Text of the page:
In southeast Missouri, we’re used to traveling long distances before we reach a destination, but that was hardly the case for me in recent days as I moved from a House of Representatives office in the State Capitol to my new quarters as a member of the Missouri State Senate. It’s a short walk from one end of the Statehouse to the other, but the landscape is much different in the upper chamber.
As a state representative, serving House District 148 for the past eight years, some 35,000 residents of Scott and Mississippi counties relied on me to be their voice in Jefferson City. Now, I answer to nearly 180,000 people who live within the 27th Senatorial District. I am humbled and grateful for the opportunity to serve the people of Bollinger, Cape Girardeau, Madison, Perry, Scott and Wayne counties, and I vow to make sure your concerns are heard at the State Capitol.
As the 101st General Assembly gets underway, my first job will be to learn the ways of the Senate so I can become more effective in representing my district and guiding legislation across the finish line. I come to the Senate with several legislative goals left unresolved from my time in the House. I have fought for several years to establish a statewide prescription drug monitoring program in Missouri, and I intend to finally get that done in the Senate. I have also proposed legislation to require background checks for adults enrolled in technical classes alongside traditional high school students.
While these legislative goals are dear to me, my priority will always be constituent services. I believe it’s my job to be a bridge between the people of the district and their state government. I can think of few times this is more important than now, when we’re finally beginning to move past the pandemic that has interrupted our lives for nearly a year.
Ever since the Pfizer coronavirus vaccine received emergency use authorization in mid-December, I have eagerly awaited its widespread distribution in southeast Missouri. The roll-out hasn’t progressed as quickly as I expected, so this week I asked some pointed questions during a meeting with representatives of the governor’s office and the Missouri Department of Health and Senior Services (DHSS).
I learned that limited supplies of the vaccines – both the original Pfizer product and a second vaccine produced by Moderna – are being rationed across the United States. With about 2% of the nation’s population, Missouri is receiving 2% of the available vaccines. Currently, that works out to 73,000 doses per week. During our meeting, I pressed health officials about the availability of the vaccine in southeast Missouri. I was told that distribution in rural areas has been complicated by the requirement for the Pfizer vaccine to be transported and stored in extremely cold conditions. Appropriate technology is not available in parts of Missouri south of Cape Girardeau. Health officials assured me the situation would improve as distribution of the Moderna vaccine begins, as that product does not require ultra-cold storage.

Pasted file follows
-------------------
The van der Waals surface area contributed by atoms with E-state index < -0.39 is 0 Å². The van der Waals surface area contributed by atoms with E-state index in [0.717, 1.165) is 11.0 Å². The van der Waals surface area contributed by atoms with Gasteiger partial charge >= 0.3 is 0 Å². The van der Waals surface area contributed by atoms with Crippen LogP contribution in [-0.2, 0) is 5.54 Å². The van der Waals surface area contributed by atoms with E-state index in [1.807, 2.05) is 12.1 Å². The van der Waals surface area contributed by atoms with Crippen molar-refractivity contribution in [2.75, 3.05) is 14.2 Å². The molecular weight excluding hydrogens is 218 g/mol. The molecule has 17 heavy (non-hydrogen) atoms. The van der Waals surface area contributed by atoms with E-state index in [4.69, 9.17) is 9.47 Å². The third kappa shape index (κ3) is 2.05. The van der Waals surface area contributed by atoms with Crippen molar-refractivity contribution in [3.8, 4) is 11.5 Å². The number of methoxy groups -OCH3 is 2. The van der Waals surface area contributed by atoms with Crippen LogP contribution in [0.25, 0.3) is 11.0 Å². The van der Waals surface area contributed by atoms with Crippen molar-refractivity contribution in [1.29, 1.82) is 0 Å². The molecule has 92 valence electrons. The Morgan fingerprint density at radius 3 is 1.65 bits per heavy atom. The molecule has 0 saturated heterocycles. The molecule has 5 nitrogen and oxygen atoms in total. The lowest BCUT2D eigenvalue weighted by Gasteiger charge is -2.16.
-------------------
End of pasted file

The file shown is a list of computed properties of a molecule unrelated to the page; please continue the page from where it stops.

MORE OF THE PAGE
The coronavirus vaccine is being distributed in stages, with the highest priority given to our must vulnerable populations, initially health care workers and long-term care facility residents and employees. DHSS officials have announced Walgreens, CVS and other pharmacies will streamline getting the vaccines to nursing home residents and staff.
Once all the willing “Phase 1A” individuals are inoculated, vaccines will be made available to Phase 1B Missourians, which includes essential workers and people whose age or medical conditions increase their risk for the virus. I was told vaccination of the first group should be completed in about three weeks, at which time vaccine distribution will expand to the phase 1B recipients. This second group numbers about 3 million Missourians, so it’s going to take some time to reach all of them. Eventually, vaccines will be made available to all Missourians who want them.
My meeting with the governor’s staff and health officials gave me confidence that they do understand the unique concerns and challenges we have in southeast Missouri and I feel they are working hard to distribute the vaccines as efficiently and fairly as possible, given the current supply. It’s no small task, and I appreciate all the work being done by the Department of Health and Senior Services, as well as local health officials. I’m also thankful for the governor’s leadership. I’m hoping the vaccine supply improves soon, so we can move forward as quickly as possible and put this pandemic behind us. If you’d like more information about COVID-19 vaccines and their availability in Missouri, you can visit the DHSS website at www.covidvaccine.mo.gov.